Just like in a bottle of good wine, the main bottleneck of a mid-sized company is at the top. CEOs’ automatic and habitual mind patterns that made them successful in their prior growth stage often impede their company’ next growth stage. What can you do about it?
We all have an inner voice that continuously judges us. Our inner critic pretends to be helpful and necessary to our success, but its long-term impact is unequivocally negative. Why do we keep listening to our inner critic? What can we do about it?
Every time a company triples in size, everything breaks, including decision-making. This leads to confusion, frustration, and a sense of growing red tape. How can you avoid this, so that you can grow faster and with less pain?
Many CEOs focus on their comfort zone and do someone else’s job, instead of doing what their company truly needs from them. This is not surprising: 68% of CEOs feel that they are not fully prepared for the job. What is your job as a CEO?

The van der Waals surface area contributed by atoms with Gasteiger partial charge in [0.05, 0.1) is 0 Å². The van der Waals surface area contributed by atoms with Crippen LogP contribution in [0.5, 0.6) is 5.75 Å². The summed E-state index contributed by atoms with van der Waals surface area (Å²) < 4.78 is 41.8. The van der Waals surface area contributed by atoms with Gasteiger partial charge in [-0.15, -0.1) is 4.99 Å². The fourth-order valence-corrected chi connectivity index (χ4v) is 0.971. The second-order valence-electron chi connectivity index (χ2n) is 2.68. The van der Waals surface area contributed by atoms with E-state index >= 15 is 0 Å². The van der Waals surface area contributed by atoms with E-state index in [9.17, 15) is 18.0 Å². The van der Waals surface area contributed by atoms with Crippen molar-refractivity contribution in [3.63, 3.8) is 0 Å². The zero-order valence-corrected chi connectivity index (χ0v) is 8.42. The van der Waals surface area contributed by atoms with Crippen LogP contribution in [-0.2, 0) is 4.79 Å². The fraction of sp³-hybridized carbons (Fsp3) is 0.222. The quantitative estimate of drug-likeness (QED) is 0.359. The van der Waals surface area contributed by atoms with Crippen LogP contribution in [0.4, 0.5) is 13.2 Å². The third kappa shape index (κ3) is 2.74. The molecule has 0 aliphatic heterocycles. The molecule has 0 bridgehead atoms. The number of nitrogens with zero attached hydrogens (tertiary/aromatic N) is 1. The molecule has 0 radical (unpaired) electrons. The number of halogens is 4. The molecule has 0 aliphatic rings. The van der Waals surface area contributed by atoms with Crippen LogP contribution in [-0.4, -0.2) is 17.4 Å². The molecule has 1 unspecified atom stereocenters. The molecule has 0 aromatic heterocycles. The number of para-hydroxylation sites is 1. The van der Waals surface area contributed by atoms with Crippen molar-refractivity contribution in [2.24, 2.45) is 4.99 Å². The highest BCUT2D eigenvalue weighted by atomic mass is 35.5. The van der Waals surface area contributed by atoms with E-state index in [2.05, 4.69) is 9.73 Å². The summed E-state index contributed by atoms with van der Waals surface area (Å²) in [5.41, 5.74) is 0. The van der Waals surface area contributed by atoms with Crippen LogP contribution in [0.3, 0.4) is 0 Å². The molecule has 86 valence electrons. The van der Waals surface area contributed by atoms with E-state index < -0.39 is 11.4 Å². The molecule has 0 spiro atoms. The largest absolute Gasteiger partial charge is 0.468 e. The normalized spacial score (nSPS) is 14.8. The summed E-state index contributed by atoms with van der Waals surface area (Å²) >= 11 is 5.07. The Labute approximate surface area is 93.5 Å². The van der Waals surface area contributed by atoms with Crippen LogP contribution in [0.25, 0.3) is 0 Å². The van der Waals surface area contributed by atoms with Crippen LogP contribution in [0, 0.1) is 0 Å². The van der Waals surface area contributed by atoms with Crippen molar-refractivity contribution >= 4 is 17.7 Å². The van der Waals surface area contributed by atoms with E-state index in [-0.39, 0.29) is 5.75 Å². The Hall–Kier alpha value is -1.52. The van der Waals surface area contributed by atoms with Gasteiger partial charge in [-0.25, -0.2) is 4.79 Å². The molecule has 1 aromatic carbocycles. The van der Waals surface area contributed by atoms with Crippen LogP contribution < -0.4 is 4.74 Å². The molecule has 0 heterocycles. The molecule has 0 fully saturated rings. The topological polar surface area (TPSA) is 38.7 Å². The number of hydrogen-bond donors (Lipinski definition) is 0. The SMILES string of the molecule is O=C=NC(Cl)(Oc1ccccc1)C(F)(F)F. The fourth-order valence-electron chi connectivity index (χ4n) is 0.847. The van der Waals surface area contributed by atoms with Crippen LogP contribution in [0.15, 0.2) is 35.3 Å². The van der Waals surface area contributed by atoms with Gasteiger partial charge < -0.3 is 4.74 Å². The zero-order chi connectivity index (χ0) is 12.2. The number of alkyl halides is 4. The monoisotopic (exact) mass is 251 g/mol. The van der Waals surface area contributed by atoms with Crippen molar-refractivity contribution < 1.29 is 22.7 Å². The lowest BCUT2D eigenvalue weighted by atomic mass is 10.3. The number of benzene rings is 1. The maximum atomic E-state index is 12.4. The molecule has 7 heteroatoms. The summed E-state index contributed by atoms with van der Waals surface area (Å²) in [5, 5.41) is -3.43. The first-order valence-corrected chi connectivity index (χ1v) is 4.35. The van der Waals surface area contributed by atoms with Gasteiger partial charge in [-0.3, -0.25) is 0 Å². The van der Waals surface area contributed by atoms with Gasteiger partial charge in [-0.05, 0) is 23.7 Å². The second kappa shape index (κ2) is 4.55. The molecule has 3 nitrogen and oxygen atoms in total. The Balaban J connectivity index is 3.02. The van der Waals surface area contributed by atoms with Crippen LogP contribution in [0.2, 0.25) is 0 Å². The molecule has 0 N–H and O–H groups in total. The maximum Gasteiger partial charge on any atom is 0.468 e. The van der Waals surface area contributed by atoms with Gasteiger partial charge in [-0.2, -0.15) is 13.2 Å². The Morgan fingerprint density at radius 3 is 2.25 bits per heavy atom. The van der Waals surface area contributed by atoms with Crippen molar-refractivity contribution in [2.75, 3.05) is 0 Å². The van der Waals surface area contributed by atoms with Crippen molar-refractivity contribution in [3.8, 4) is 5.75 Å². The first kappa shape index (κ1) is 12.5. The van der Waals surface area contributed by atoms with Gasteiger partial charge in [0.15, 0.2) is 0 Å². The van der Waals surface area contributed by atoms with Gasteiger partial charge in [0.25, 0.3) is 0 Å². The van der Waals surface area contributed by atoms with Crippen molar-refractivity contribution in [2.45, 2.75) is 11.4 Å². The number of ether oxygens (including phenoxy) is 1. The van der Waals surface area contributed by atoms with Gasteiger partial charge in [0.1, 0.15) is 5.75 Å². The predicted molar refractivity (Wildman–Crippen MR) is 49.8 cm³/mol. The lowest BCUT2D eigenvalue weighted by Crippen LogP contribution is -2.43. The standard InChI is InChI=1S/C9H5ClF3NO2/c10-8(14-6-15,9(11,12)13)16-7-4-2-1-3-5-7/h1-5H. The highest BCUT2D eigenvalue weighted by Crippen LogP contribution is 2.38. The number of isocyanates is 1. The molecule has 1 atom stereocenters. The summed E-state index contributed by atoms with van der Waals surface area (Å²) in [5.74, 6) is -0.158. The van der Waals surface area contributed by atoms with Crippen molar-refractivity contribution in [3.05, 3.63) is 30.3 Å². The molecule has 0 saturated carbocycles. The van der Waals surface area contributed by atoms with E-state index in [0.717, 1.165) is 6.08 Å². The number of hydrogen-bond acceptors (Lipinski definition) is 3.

Pelé, the world’s best soccer player, played 18 years for his club – not the richest or most glamorous club in Brazil at the time. Replacing top talents is extremely costly and disruptive for any organization, so every improvement in employee retention counts. What can we learn from Pelé’s story?
Every time you stop doing something of little value, you create time to invest your talent into something of higher value – which helps grow your business faster and with less pain. How can you go about it?
Because of different communication habits on opposite sides of the Atlantic, feedback is communicated significantly differently in Europe and in the US. As a result, we tend to make the wrong assumptions about people’s intentions. How can you avoid this?
Lack of accountability is the silent killer of growth – and by far the #1 growth roadblock among small and mid-sized companies. How can you put a system in place to hold your team accountable, so that you can grow faster and with less pain?
Obviously, we all want to create a culture of accountability in our businesses. The thing is: If you want a culture of accountability, it starts with YOU. Where do you start?
“My company has great growth potential, but I am so stuck in the damn dailies, I can’t find time to work on my business,” sighed the 55-years old CEO of this mid-market manufacturing company. He started his company 15 years and successfully grew it – but over the past few years, growth had stalled. His efforts to re-boot his growth engine have failed as well. In short, he felt stuck. How can he un-stuck himself?